- Beautiful first-series T26 cabriolet, faithfully and beautifully presented
- Formerly of the Joseph Cantore and William Ruger Jr. collections
- Comprehensive 4,200-hour restoration by Chris Charlton
- History verified by Talbot-Lago authority Peter M. Larsen
- Classic Car Club of America (CCCA) Full Classic
170 hp, 4,482 cc OHV inline six-cylinder engine with two Zenith-Stromberg carburetors, four-speed Wilson pre-selector transmission, independent front suspension with coil springs, live rear axle with leaf springs, and four-wheel drum brakes. Wheelbase: 123 in.
In October 1946, Talbot-Lago exhibited its new T26 Record model at the Paris Salon. The chassis and drivetrain of this model were new, including the jewel-like, magnificent 4½-litre six-cylinder twin-cam “hemi” engine, developed by Major Anthony Lago during the war in conjunction with chief engineer Carlo Marchetti. This new engine was not only lovely to look at, with its polished Art Deco valve covers, but it provided exceptional torque and 170 horsepower, making the Record one of the most powerful production cars in the early post-war world. Further, the chassis now sported independent coil spring front suspension, ensuring superior handling, while the trademark Wilson pre-selector gearbox was a joy to use in comparison to the long-throw boxes with which most other GTs were equipped at the time.
Completing the presentation of this sleek, classic grand routiére were lovely body styles, based upon the original 1934 factory bodies drawn with the assistance of the renowned coachbuilder Joseph Figoni. The final evolution of those styles, the bodies were now tastefully updated by Carlo Delaisse, a well-known designer who had worked for the great shops of Vanvooren and Letourneur et Marchand.
The car offered here, a Cabriolet d’Usine on chassis number 100064, is a very early production Record, delivered to the Belgian agent Guerret of Brussels in late 1947 and sold to its first owner the following year. As a first-series “factory convertible,” it is characterized by the elegant windshield surround, with no top bar; full chrome trim; and free-standing chromed headlamps. Later cars lost these fine details, as Lago was forced to cut costs due to the company’s perpetual financial problems, leaving these early cabriolets as perhaps the most elegant as of the post-war Talbot-Lagos.
Subsequently, the Talbot was found in Belgium and brought to the United States during the 1960s, remaining for many years in the caring ownership of longtime Classic Car Club of America member Joseph Cantore. It was then acquired by renowned collector William Ruger Jr. as an original and unrestored car, still wearing its paint, interior, and even the original top fabric, and with 26,000 actual miles.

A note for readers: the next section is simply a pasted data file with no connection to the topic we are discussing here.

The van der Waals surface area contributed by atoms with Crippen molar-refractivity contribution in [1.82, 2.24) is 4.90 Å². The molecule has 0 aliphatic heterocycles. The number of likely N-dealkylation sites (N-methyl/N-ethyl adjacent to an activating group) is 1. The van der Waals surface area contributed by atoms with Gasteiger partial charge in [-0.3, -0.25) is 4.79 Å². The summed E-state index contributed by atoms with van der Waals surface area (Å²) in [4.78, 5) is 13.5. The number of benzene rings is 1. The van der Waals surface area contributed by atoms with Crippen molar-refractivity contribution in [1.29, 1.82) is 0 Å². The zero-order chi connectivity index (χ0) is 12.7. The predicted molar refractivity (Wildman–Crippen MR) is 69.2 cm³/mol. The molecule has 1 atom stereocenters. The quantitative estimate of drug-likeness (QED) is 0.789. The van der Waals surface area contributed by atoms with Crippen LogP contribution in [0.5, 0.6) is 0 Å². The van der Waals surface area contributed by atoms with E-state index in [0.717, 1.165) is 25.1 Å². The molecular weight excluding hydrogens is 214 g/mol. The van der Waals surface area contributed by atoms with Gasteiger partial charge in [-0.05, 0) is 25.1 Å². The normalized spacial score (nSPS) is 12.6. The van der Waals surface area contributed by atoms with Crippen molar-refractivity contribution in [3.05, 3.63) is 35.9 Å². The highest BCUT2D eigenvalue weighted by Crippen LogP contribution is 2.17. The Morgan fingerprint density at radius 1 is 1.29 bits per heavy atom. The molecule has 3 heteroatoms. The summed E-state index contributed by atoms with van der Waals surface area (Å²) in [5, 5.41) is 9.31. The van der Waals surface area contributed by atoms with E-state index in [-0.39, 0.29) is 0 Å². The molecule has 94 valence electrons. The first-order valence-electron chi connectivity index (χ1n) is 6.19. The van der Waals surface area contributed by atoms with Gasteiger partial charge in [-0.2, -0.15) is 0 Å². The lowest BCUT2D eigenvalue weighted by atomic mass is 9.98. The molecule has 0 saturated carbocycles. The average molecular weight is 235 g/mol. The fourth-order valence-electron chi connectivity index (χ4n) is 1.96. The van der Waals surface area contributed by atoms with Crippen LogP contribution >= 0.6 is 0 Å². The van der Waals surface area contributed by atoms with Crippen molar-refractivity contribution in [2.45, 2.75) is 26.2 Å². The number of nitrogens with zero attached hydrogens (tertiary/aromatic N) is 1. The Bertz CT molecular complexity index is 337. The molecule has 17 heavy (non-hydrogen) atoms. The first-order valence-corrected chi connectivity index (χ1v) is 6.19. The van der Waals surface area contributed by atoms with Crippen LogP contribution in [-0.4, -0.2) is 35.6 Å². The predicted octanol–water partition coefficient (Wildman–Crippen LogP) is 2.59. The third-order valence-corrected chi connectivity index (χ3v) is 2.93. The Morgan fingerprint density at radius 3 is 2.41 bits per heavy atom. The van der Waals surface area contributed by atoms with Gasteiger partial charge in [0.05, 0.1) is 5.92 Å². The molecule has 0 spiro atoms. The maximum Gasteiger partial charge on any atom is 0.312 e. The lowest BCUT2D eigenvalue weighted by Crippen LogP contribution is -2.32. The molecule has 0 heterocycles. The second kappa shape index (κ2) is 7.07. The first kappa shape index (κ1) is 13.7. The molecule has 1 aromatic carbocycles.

Mr. Ruger subsequently commissioned, in 2004, a comprehensive restoration to a high standard by the well-regarded Chris Charlton of Oxford, Maine, with a focus on originality and authenticity. This work included the disassembly of all mechanical components. The engine and gearbox were rebuilt, and whatever parts required replacement were remade to exacting standards as necessary. The lovely bodywork was properly stripped and refinished, with the structural wood beneath repaired only where necessary; great care was taken to maintain as much of the original wood and metal as possible. Similarly, the interior was reupholstered using period-correct materials. A new wiring harness was made by hand in correct colors, various rubbers were specially recreated, and the unique first-series windshield was recreated with polished edges due to its thickness. Over-restoration and over-chroming was resisted, as witnessed by the correct painted wheels and blackwall tires. In all, more than 4,200 hours were spent bringing this handsome and rare motor car back to its former glory, and the restoration still presents superbly. A full description of the restoration is on file for inspection.
Maintained in the Smith Collection for several years, the car’s restoration shows almost no wear and remains absolutely beautiful today; indeed, the paintwork appears virtually fresh, and the interior shows only the lightest stretching from gentle use. With its powerful and responsive engine, beautifully weighted steering, independent front suspension, and fascinating gearbox, it would be a captivating and sporting experience to enjoy, including in CCCA CARavans and, of course, any number of historic rallies.
With its history and configuration authenticated by noted Talbot-Lago authority, Peter M. Larsen, this T26 Record is one of the finest of its kind in existence, with great looks, lusty performance, genuine rarity, and hand-built exclusivity, combined in one delightful package.